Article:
Adaptation of Social Network Analysis for Facilitating Spatial Diagramming During Architectural Conceptual Design Phase
Hoseini, Ali Ghaffarian (2008) Adaptation of Social Network Analysis for Facilitating Spatial Diagramming During Architectural Conceptual Design Phase. Masters thesis, Universiti Putra Malaysia.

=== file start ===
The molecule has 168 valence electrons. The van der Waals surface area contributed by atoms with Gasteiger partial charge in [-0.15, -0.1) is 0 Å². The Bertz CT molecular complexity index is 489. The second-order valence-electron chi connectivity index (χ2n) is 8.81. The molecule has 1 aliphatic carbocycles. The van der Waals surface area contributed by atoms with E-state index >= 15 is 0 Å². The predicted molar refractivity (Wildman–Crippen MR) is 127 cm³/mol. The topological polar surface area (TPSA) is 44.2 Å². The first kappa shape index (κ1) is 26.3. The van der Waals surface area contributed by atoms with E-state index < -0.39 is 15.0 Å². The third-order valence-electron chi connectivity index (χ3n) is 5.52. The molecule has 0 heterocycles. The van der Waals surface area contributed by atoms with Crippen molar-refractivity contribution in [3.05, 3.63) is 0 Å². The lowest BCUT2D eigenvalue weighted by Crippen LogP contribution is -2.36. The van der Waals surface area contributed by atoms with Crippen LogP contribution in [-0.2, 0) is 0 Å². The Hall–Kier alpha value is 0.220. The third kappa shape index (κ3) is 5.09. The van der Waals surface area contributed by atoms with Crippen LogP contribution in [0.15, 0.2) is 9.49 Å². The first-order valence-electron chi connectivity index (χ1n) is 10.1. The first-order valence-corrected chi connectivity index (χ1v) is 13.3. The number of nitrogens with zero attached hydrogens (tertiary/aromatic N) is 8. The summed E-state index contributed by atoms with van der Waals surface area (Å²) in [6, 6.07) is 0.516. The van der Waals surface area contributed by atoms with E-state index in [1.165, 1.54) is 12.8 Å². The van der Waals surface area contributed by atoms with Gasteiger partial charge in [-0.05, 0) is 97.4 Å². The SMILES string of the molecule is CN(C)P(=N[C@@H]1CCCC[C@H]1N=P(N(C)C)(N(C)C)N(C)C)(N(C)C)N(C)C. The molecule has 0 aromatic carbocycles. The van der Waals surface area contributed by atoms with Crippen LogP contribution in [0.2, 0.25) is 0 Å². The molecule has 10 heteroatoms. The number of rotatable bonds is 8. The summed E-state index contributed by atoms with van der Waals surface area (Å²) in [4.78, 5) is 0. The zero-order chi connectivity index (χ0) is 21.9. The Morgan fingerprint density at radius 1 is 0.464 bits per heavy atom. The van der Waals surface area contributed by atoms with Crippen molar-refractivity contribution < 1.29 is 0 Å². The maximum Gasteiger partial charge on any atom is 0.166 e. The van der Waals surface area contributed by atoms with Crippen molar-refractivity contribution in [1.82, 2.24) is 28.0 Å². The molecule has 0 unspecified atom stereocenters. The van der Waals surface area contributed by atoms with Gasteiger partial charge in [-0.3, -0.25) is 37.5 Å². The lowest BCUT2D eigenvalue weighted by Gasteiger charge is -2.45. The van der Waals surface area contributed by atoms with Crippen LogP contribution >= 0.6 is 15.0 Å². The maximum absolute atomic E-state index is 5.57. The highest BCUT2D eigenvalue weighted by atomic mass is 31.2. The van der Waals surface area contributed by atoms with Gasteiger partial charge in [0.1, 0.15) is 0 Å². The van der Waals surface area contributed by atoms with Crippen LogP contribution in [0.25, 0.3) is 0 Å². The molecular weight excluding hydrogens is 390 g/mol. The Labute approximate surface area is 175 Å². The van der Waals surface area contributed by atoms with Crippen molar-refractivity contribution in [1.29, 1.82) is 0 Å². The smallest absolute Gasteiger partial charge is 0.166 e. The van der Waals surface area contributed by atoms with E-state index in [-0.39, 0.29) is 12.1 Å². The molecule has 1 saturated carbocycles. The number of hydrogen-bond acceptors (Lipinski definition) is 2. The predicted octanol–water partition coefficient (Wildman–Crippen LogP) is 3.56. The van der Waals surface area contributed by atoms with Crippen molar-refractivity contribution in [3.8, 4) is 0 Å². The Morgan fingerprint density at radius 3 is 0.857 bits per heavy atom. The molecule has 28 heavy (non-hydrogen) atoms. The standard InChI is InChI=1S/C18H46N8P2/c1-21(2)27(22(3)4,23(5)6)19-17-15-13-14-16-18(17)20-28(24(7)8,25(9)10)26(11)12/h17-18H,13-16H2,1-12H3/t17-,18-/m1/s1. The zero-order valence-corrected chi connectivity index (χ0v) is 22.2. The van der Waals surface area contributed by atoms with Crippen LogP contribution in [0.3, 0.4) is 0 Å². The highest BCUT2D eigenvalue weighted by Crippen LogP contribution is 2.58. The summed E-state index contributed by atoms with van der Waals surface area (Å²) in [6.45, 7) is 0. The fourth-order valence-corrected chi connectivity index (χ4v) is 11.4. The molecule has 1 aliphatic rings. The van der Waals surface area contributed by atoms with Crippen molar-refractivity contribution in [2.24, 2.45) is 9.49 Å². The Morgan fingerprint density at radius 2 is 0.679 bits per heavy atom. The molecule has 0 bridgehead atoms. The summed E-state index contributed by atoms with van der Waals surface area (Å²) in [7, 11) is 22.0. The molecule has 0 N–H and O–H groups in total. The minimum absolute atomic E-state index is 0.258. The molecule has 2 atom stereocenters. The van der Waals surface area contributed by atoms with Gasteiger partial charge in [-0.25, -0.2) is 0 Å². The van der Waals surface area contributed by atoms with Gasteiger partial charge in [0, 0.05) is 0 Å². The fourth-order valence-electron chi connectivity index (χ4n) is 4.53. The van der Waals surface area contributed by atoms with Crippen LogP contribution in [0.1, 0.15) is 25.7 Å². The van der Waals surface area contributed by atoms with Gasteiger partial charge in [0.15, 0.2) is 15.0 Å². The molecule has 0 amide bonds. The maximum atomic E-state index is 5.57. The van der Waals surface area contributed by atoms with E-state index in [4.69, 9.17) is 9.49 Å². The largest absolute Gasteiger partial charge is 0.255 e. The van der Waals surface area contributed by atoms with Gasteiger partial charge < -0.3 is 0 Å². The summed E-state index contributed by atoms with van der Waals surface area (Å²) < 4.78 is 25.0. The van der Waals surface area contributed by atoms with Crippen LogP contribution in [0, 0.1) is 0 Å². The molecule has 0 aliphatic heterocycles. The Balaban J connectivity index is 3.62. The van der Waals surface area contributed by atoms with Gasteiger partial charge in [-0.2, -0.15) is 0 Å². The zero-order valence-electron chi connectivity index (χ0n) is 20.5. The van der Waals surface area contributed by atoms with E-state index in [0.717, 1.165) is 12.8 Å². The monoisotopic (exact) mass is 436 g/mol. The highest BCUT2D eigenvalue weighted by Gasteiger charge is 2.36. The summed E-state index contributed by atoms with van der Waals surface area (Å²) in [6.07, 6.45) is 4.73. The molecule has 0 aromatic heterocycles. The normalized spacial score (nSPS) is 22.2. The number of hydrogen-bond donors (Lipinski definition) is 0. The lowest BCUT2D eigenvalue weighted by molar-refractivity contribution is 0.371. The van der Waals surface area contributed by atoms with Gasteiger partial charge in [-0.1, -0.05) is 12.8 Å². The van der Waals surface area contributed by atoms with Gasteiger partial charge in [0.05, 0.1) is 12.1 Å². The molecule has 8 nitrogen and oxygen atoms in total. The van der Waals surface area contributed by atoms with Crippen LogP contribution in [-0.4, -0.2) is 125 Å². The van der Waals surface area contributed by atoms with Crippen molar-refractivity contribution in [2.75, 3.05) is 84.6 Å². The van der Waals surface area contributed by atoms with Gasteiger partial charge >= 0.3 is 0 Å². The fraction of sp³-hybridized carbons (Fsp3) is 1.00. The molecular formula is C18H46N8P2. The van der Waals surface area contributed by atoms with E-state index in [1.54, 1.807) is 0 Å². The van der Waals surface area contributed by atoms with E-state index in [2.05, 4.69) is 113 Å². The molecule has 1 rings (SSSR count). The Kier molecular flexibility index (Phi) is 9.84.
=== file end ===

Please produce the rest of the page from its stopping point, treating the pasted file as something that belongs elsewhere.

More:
Designers have difficulty visualizing the end results of the projects during the initial architectural conceptual design phase. This research introduces a computational tool—Social Network Analysis (SNA)—commonly used in the communications field to study relationships between people for solving this visualization problem. The research intent was to affirm whether or not SNA can be utilized as a spatial planning tool during conceptual building design. The author posits that since the nodes and structural relationships between the nodes may have similar architectural characteristics, the tool would enable architects to make changes by moving any spaces on a floor plan while safely maintaining their spatial relationships to other spaces. In this research, the author developed a proof-of-concept model using an available SNA tool to facilitate spatial diagramming visualization during conceptual design phase. This study, tested the use of the SNA tool at four levels. The first level determined whether spatial relationship between functional spaces could be developed (such as the living room must be adjacent to the front entry). The second level was on setting priority values for the different nodes and the linkages. The third level determined whether this study could develop grouping relationships between several functional spaces that have a common characteristic (such as public versus private spaces) on one horizontal plan. The final fourth level determined whether the author could develop multiple layers (such as multi floors) that are connected by one common connector (such as a staircase in a double-story house). The corresponding models are validated intellectually by visual comparison between the simulated model of this study and another diagramming by (Nooshin, 2001) that was developed manually. The author is most interested in the fourth level because complexity in the spatial diagramming exercises is caused by multi-layered spatial arrangements at the horizontal and vertical planes. This study provided guidelines in developing a prototype for a spatial diagramming tool, which architects can use to resolve visualization problems when conducting the architectural spatial diagramming.
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